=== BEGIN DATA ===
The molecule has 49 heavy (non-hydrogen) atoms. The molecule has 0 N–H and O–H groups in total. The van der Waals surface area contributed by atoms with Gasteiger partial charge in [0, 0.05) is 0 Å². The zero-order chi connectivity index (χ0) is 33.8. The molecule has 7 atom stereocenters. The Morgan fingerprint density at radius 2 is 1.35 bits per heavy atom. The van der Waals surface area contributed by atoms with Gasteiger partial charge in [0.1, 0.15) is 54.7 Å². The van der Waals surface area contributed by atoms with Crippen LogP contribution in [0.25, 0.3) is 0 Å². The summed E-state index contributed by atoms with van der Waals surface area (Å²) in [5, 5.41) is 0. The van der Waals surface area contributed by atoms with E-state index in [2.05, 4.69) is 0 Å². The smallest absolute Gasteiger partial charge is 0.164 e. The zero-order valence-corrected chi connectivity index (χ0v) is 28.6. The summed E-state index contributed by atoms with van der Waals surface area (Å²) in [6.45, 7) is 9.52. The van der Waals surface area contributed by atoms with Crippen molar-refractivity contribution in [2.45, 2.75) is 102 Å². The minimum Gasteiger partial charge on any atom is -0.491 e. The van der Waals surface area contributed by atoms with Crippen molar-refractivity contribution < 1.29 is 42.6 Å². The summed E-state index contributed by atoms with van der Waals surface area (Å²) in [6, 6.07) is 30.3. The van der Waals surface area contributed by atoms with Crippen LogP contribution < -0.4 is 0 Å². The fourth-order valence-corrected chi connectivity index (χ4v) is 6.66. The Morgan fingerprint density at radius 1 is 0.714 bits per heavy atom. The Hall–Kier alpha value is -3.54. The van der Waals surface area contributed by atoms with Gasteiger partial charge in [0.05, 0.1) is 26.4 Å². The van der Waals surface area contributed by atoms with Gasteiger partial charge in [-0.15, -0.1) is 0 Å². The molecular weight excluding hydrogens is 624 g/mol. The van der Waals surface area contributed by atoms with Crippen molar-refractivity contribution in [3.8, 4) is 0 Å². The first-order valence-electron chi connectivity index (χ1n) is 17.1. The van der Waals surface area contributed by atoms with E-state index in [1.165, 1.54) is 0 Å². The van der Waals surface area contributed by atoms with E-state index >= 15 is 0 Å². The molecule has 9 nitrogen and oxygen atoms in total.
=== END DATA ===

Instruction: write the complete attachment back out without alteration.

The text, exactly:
The molecule has 49 heavy (non-hydrogen) atoms. The molecule has 0 N–H and O–H groups in total. The van der Waals surface area contributed by atoms with Gasteiger partial charge in [0, 0.05) is 0 Å². The zero-order chi connectivity index (χ0) is 33.8. The molecule has 7 atom stereocenters. The Morgan fingerprint density at radius 2 is 1.35 bits per heavy atom. The van der Waals surface area contributed by atoms with Gasteiger partial charge in [0.1, 0.15) is 54.7 Å². The van der Waals surface area contributed by atoms with Crippen LogP contribution in [0.25, 0.3) is 0 Å². The summed E-state index contributed by atoms with van der Waals surface area (Å²) in [5, 5.41) is 0. The van der Waals surface area contributed by atoms with E-state index in [2.05, 4.69) is 0 Å². The smallest absolute Gasteiger partial charge is 0.164 e. The zero-order valence-corrected chi connectivity index (χ0v) is 28.6. The summed E-state index contributed by atoms with van der Waals surface area (Å²) in [6.45, 7) is 9.52. The van der Waals surface area contributed by atoms with Crippen molar-refractivity contribution in [2.45, 2.75) is 102 Å². The minimum Gasteiger partial charge on any atom is -0.491 e. The van der Waals surface area contributed by atoms with Crippen molar-refractivity contribution < 1.29 is 42.6 Å². The summed E-state index contributed by atoms with van der Waals surface area (Å²) in [6, 6.07) is 30.3. The van der Waals surface area contributed by atoms with Crippen LogP contribution < -0.4 is 0 Å². The fourth-order valence-corrected chi connectivity index (χ4v) is 6.66. The Morgan fingerprint density at radius 1 is 0.714 bits per heavy atom. The Hall–Kier alpha value is -3.54. The van der Waals surface area contributed by atoms with Gasteiger partial charge in [0.05, 0.1) is 26.4 Å². The van der Waals surface area contributed by atoms with Gasteiger partial charge in [-0.15, -0.1) is 0 Å². The molecular weight excluding hydrogens is 624 g/mol. The van der Waals surface area contributed by atoms with Crippen molar-refractivity contribution in [3.8, 4) is 0 Å². The first-order valence-electron chi connectivity index (χ1n) is 17.1. The van der Waals surface area contributed by atoms with E-state index in [1.165, 1.54) is 0 Å². The van der Waals surface area contributed by atoms with E-state index >= 15 is 0 Å². The molecule has 9 nitrogen and oxygen atoms in total.